Mighty drivetrain, composed and deeply satisfying to steer.
Cabin design and layout still needs work, similar to the DB11
What is it?
The ultimate Aston Martin. At least until the Valkyrie rocks up. And even when it does, this is the car that epitomises Aston’s brand values better than any other. Massively potent twin turbo V12 up front, rear-drive, 2+2 layout inside. How potent? 715bhp. Aston refers to it as a ‘brute in a suit’. Yes, really.
It sits above the £120k Vantage (‘Hunter’) and £140k-£175k DB11 (‘Gentleman’) at the summit of the three-strong model range, and features carbon body panels to help justify the £225,000 asking price.
As you might be able to tell from the proportions, underneath it has a lot in common with the DB11 – same platform and basic engine – but the key addition is a high-torque version of ZF’s eight-speed gearbox. This is able to cope with 700lb ft of torque - approaching 200lb ft more than the standard ZF gearbox in the DB11 AMR. It’s not just a software recalibration – this gearbox has a different casing to contain the beefed up internals.
The key figure, says Aston, isn’t 715bhp, but the 663lb ft available from 1,800-5,000rpm. Aston is keen to point out that a Ferrari 812 Superfast falls 134lb ft short and makes you wait until 7,000rpm to get those 529lb ft. However, as we’ll see the DBS is a very different type of car. But not a slow one. Sending its power out through a mechanical LSD it has the ability to hit 62mph in 3.4 secs and on to a 211mph top speed – three tenths and 3mph faster than the DB11 AMR. Not huge gains on paper, but in reality...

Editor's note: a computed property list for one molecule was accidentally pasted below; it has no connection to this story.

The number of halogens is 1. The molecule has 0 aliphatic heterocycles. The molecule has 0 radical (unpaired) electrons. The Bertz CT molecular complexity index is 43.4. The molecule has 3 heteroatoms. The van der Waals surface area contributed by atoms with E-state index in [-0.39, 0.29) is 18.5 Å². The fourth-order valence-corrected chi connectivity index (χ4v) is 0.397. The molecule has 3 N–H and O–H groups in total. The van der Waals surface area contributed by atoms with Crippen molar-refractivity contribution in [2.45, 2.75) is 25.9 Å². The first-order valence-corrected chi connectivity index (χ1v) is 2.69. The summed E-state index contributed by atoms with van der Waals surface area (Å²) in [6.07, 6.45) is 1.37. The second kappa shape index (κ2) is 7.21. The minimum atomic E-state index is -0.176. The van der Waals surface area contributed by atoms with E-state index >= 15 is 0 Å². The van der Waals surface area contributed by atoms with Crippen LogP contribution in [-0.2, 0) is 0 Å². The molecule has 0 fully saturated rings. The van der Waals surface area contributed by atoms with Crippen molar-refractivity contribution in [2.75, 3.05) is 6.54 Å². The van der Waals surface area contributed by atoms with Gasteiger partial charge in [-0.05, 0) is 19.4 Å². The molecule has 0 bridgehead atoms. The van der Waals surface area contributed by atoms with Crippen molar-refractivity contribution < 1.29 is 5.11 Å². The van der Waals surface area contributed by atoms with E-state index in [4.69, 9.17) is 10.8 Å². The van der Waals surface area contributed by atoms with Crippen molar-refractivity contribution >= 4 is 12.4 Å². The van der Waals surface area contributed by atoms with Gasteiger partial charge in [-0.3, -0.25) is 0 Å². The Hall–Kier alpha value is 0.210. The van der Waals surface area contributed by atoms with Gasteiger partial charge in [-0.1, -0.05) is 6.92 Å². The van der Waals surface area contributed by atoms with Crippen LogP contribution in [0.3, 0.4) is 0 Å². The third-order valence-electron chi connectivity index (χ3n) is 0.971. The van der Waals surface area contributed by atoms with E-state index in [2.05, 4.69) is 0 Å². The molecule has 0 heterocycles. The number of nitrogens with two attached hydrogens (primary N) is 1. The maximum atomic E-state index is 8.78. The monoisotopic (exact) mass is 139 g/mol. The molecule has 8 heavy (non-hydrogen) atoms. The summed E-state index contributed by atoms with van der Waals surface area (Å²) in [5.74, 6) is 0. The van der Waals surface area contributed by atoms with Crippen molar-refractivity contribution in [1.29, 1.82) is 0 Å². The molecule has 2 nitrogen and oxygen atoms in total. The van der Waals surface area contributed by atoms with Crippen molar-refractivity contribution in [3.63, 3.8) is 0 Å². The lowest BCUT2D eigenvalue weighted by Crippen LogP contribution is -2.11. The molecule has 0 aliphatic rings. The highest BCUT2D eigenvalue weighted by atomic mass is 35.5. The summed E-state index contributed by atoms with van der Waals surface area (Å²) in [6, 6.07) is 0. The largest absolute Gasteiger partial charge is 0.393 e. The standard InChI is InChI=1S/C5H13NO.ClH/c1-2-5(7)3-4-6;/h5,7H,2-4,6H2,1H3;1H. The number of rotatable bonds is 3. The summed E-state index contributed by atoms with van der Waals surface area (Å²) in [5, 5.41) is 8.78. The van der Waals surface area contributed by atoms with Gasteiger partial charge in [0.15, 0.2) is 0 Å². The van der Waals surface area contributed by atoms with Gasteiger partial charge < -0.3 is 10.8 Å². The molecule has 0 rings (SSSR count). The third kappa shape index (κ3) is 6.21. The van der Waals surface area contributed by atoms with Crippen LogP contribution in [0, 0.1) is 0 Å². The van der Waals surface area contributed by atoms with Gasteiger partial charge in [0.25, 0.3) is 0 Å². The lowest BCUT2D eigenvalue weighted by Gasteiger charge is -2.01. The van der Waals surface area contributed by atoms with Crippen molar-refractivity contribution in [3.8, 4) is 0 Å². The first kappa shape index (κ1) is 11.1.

The message is clear – the DBS Superleggera may share underpinnings with the DB11, but this is a more muscular machine in every way. 72kg lighter thanks to the carbon bodywork, and able to generate 180kg of downforce (split 60:120 front and rear) at maximum speed with no drag penalty versus the DB11. That’s for stability more than any track-focused shenanigans, as the DB11’s front end actually generates slight lift. Dynamically, the DBS Superleggera is pitched into the gap between sporting Vantage and GT-ish DB11.
What's the verdict?
For all Aston’s claims about the DBS’s sporting ability, this is not a radical step change but instead another pea from Aston’s GT pod. More honed and muscular than before, but essentially very similar to the DB11. I don’t doubt it’ll sell, but surely at the expense of DB11 sales.
We’ve heard so much about the extra investment going into Aston and this is not where it’s gone. Instead the DBS is another model to keep the firm ticking over until the new St Athan plant comes on line to build the DBX crossover. That, plus the Valkyrie and mid-engined supercar (in fact seven models over the next seven years), will be Aston’s chance to show there’s more to the company than a familiar range of sporting GTs.
That may sound like I’m being dismissive of the DBS. I’m not. It’s a cracking sporting GT and will thoroughly suit the people it’s aimed at. It’s a tenser, more alert and athletic DB11, faster and better to drive. It has the ability to take your breath away – and currently it’s the only Aston you can say that about.
5204cc V12 twin-turbo, 715bhp @ 6500rpm, 663lb ft @ 1800-5000rpm, 0-62mph in 3.4sec, 211mph max, 22.9mpg, 285g/km CO2, 1693kg (dry)